‘Greeting Elders’ – A Vanishing Virtue

Once I met a friend of mine at a grocery store. She was accompanied by her 11-year-old daughter. As we greeted each other enthusiastically, the young girl (daughter) kept standing right there with a blank face. After exchanging pleasantries with the mother, I turned to the girl and inquired about her well-being. Politely the girl replied that she is fine too.

All good. We parted after a bit of chit chatting.

Nothing unusual. Right?

But I had a gnawing feeling in my stomach. It was not good. Why did the girl not wish me (me, being a friend of her mother and she knowing me pretty well herself)?

The reason is nothing but one simple fact – she is NOT taught or she is not taught WELL to wish and greet elders at the first place.

Possibly for most of the people this may not be a vital point of concern or a parenting flaw. They have bigger challenges to face as parents than this ‘trivial’ matter to take care and handle.

Sadly, they are so wrong.

Teaching your child to give respect to elders and everyone around is pivotal in grooming a child’s overall personality and social skills.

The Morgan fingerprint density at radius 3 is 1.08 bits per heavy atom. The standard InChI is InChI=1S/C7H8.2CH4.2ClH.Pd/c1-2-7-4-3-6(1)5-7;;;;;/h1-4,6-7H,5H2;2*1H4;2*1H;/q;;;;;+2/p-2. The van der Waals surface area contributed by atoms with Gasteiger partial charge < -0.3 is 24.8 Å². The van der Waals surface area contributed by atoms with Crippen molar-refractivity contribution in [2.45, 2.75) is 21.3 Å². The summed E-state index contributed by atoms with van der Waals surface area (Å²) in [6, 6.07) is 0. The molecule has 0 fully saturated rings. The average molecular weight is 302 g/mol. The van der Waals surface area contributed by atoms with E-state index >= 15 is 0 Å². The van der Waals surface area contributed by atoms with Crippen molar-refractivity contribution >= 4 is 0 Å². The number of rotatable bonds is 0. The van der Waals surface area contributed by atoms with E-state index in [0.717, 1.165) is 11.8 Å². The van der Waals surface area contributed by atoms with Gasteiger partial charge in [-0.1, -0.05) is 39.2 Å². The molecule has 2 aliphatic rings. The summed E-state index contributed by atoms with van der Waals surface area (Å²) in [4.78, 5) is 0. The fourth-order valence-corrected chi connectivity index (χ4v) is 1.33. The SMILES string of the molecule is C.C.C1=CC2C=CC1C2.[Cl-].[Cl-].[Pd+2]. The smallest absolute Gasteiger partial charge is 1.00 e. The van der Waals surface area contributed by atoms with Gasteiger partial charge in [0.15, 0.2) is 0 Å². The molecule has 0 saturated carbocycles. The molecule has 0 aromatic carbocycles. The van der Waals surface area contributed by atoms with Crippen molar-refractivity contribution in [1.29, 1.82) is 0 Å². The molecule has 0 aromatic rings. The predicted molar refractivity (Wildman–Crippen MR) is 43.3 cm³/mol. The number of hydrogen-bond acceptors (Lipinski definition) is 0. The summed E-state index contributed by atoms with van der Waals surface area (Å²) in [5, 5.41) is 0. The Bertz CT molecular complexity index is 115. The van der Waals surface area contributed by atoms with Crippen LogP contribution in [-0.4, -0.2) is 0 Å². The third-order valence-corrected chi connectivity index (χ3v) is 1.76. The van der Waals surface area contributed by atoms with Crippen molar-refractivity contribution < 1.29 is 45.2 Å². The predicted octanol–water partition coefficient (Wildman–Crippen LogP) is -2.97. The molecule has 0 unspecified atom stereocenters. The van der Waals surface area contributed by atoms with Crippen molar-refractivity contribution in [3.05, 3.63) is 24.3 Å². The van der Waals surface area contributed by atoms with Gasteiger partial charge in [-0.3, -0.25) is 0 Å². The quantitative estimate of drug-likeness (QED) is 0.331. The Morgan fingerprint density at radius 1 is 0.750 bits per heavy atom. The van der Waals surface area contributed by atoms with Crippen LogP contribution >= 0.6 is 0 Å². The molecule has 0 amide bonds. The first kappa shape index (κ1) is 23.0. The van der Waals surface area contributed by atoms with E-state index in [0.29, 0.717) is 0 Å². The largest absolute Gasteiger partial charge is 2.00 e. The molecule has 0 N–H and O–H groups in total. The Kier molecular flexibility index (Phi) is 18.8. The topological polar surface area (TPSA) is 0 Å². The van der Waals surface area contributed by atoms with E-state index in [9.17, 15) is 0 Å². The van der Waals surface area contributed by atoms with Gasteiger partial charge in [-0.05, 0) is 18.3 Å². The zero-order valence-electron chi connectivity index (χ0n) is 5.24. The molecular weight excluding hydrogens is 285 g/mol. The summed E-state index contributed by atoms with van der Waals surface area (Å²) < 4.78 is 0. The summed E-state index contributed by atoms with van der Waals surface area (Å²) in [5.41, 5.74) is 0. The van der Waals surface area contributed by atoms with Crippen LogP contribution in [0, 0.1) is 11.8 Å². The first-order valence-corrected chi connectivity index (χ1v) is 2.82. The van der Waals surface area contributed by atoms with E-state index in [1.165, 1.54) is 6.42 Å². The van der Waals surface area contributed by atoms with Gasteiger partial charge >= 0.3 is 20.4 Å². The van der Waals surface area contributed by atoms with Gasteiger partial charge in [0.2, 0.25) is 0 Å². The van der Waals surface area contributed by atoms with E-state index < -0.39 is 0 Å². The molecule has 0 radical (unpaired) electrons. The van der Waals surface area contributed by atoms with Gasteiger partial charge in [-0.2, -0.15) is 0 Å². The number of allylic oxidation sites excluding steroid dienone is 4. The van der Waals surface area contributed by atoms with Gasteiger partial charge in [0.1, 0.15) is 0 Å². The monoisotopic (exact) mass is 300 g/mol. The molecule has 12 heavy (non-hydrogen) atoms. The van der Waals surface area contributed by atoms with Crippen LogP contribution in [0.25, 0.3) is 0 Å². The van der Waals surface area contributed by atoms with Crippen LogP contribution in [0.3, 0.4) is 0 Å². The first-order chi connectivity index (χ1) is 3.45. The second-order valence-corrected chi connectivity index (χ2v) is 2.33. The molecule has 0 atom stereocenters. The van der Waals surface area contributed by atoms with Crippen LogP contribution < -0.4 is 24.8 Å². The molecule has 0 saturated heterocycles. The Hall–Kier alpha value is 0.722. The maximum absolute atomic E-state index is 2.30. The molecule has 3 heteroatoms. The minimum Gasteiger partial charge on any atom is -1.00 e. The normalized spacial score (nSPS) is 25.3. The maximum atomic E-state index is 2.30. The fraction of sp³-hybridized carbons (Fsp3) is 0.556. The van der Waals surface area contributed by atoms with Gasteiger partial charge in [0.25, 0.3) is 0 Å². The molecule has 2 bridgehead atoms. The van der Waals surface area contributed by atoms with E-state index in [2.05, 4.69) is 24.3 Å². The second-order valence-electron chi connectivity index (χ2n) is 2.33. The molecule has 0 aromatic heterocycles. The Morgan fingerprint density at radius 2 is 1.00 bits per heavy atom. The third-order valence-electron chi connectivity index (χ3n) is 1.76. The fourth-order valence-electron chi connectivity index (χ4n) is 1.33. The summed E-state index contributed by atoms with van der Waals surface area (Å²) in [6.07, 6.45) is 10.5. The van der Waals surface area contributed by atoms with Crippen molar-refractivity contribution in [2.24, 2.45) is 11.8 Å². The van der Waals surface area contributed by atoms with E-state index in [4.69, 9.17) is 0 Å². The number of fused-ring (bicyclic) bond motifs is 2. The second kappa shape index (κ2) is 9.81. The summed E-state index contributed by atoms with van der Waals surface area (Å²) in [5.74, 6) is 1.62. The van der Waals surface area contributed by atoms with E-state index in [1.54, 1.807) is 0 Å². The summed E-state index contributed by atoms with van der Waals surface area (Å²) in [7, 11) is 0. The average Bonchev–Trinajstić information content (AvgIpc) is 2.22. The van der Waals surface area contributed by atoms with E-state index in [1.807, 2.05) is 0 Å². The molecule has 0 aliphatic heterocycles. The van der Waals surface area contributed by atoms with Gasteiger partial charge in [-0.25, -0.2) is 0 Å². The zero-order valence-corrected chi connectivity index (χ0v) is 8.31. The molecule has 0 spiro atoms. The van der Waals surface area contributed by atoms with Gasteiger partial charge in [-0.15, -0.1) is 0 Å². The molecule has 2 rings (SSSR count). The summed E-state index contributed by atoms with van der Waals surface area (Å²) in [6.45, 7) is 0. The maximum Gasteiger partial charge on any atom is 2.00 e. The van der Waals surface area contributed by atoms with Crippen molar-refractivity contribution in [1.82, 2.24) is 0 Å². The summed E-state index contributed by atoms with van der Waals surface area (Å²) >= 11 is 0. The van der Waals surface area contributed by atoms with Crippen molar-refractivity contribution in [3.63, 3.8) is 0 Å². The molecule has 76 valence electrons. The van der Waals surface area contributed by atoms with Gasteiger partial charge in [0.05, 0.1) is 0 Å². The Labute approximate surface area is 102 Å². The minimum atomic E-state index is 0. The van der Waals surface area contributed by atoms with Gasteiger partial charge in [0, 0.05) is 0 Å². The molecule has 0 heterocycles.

I remember, as a child, coming from my mother, one of the initial learning was –

“Beta….dadi ko salam kijiye/say namaste to aunty/good morning to uncle/hello to didi.”

“Whenever you meet somebody, especially anybody elder to you, greet him/wish them.”

Back then, wishing elders or anybody that you meet was important and impromptu.  It was inculcated as an inbuilt, default function in children.

Today, it is a sad state in that scenario. Out of 10 children that I come across, 9 do not wish or show a greeting gesture!

At least not on their own; may be, when some mothers nudge or give a hard look, then they come up with a meek greeting.

Why? Why we are not teaching our children from the very tender age to give respect, greet and wish when they meet people?

More than a child’s ignorance and wrong-headedness, the onus is on parents. If the parent is proactive and himself/herself exhibit good manners of ‘meet & greet’, the child will follow it inevitably.

This is what you can do to instil this good habit –

  • Teach children, starting as early as 2-3 years, to say any form of greeting.
  • Prompt the child to greet when you meet somebody.
  • Before this, you yourself greet the person you meet, loud and clear.
  • In grown up children, if you observe that the child is not extending greetings, remind him or her patiently, over and over
  • Make the child say a salutation when they get up in the morning to all family members.

Remember, children are like clay in the potter’s hand. 

We, as adults, can mold them the way we desire.


“Your child is most likely to follow your example, not your advice.”



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